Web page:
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Over the years, the Web's ability to present, create, and manage audio, video, and other media has grown at an increasing pace. Today, there are a large number of APIs available, as well as HTML elements, DOM interfaces, and other features that make it possible to not only perform these tasks, but use media in tandem with other technologies to do truly remarkable things. This article lists the various APIs with links to documentation you may find helpful in mastering them.
These articles cover HTML features for media developers.
<audio>element is used to play audio in a Web context. These can be used invisibly as a destination for more complex media, or with visible controls for user-controlled playback of audio files.
<video>element is an endpoint for video content in a Web context. It can be used to simply present video files, or as a destination for streamed video content.
<video>can also be used as a way to link media APIs with other HTML and DOM technologies, including
<canvas>(for frame grabbing and manipulation), for example.
- The HTML
<track>element can be placed within an
<video>element to provide a reference to a WebVTT format subtitle or caption track to be used when playing the media.
- Media Capture and Streams API
- A reference for the API which makes it possible to stream, record, and manipulate media both locally and across a network. This includes using local cameras and microphones to capture video, audio, and still images.
- Web Audio API
- The Web Audio API lets you generate, filter, and manipulate sound data both in real-time and on pre-recorded material, then send that audio to a destination such as an
<audio>element, a media stream, or to disk.
- WebRTC (Web Real-Time Communication) makes it possible to stream live audio and video, as well as transfer arbitrary data, between two peers over the Internet, without requiring an intermediary.
- Overview of media technology on the web
- A general look at the open Web technologies and APIs that provide support for audio and video playback, manipulation, and recording. If you're not sure which API you should use, this is the place to start.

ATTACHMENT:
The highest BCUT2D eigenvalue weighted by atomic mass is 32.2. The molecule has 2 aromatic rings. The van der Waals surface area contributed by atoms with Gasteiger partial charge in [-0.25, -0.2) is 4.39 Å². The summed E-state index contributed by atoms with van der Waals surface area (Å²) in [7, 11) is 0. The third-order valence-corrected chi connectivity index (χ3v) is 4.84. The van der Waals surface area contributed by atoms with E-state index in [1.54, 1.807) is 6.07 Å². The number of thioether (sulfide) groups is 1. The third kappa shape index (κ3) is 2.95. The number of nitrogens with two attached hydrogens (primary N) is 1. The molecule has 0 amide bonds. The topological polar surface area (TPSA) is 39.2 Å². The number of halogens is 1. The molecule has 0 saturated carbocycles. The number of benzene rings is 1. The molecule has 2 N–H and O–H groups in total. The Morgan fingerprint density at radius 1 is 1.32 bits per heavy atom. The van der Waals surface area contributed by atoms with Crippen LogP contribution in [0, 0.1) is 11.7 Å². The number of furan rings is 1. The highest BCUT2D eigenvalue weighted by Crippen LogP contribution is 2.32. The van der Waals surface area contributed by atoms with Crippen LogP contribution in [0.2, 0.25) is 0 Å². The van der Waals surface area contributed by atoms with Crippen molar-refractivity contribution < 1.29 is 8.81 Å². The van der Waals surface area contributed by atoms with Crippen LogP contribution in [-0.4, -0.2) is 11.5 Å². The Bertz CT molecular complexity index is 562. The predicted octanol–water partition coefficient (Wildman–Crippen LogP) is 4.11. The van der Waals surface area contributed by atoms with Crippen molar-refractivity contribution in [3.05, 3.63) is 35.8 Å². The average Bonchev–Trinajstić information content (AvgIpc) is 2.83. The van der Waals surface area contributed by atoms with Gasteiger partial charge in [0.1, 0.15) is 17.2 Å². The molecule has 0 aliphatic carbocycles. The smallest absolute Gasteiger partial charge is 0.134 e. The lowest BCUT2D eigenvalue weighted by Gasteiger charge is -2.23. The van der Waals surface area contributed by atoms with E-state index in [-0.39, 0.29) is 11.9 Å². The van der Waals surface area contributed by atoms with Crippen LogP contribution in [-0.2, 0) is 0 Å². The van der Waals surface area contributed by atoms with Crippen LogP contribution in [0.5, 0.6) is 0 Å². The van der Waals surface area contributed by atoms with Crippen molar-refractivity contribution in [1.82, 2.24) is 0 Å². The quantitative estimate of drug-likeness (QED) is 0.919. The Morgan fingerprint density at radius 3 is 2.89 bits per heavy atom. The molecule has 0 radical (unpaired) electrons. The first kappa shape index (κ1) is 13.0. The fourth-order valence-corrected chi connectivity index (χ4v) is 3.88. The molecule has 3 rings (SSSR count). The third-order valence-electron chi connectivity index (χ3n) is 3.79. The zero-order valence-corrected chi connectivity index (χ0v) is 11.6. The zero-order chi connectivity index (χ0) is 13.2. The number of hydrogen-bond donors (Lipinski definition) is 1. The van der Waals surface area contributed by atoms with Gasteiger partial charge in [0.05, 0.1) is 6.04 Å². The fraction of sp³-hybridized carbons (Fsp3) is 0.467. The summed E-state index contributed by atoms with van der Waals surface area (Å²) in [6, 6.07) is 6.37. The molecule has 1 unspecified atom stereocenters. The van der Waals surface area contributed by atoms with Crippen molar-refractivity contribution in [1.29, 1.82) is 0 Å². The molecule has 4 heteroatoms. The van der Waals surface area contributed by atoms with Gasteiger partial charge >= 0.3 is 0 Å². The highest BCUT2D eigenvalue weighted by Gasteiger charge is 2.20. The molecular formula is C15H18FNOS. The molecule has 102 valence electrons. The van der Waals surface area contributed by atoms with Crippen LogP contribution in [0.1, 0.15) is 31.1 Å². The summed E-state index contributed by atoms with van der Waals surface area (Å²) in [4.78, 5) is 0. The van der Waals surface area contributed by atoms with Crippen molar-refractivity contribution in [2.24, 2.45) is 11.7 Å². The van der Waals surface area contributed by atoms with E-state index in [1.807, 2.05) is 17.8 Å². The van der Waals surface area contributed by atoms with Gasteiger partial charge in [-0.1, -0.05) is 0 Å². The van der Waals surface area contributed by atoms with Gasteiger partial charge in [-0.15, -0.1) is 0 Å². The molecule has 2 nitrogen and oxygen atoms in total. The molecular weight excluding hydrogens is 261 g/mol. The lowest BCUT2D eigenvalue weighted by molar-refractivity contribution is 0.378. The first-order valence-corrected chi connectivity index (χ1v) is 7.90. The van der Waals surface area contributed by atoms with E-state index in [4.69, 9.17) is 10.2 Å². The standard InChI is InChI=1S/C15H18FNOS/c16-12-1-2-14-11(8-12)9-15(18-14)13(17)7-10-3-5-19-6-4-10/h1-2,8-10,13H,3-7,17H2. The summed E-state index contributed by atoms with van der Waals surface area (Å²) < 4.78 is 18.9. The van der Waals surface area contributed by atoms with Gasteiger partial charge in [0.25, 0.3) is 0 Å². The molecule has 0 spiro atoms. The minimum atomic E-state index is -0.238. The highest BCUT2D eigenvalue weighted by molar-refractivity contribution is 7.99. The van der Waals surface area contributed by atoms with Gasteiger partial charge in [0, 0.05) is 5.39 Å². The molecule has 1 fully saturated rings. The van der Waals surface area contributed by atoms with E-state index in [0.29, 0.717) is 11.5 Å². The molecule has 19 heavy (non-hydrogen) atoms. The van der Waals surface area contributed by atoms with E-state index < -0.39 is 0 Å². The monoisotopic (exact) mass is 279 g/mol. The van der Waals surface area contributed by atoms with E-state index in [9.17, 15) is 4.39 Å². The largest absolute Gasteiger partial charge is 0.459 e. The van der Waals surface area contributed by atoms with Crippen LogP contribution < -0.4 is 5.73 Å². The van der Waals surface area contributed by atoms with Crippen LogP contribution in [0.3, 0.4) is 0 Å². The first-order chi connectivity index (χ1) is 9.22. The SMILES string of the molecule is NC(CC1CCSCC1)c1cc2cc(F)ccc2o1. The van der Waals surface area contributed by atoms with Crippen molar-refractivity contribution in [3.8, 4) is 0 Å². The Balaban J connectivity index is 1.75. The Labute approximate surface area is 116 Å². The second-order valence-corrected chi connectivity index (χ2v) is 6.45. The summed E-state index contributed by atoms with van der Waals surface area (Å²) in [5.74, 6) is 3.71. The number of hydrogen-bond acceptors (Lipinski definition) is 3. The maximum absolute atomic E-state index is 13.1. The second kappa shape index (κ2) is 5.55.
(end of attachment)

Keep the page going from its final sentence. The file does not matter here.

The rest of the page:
Related topics which may be of interest, since they can be used in tandem with media APIs in interesting ways.
- The Canvas API
- The Canvas API lets you draw into an
<canvas>, manipulating and changing the contents of an image. This can be used with media in many ways, including by setting a
<canvas>element as the destination for video playback or camera capture so that you can capture and manipulate video frames.
- WebGL provides an OpenGL ES compatible API on top of the existing Canvas API, making it possible to do powerful 3D graphics on the Web. Through a canvas, this can be used to add 3D imagery to media content.
- The Web Virtual Reality API supports virtual reality (VR) devices such as the Oculus Rift or the HTC Vive, making it possible for developers to translate position and movement of the user into movement within a 3D scene which is then presented on the device. WebVR is expected to be gradually replaced with WebXR, which covers a wider range of use cases.
- WebXR, which is meant to eventually replace WebVR, is a technology that provides support for creating virtual reality (VR) and augmented reality (AR) content. The mixed reality content can then be displayed on the device's screen or using goggles or a headset.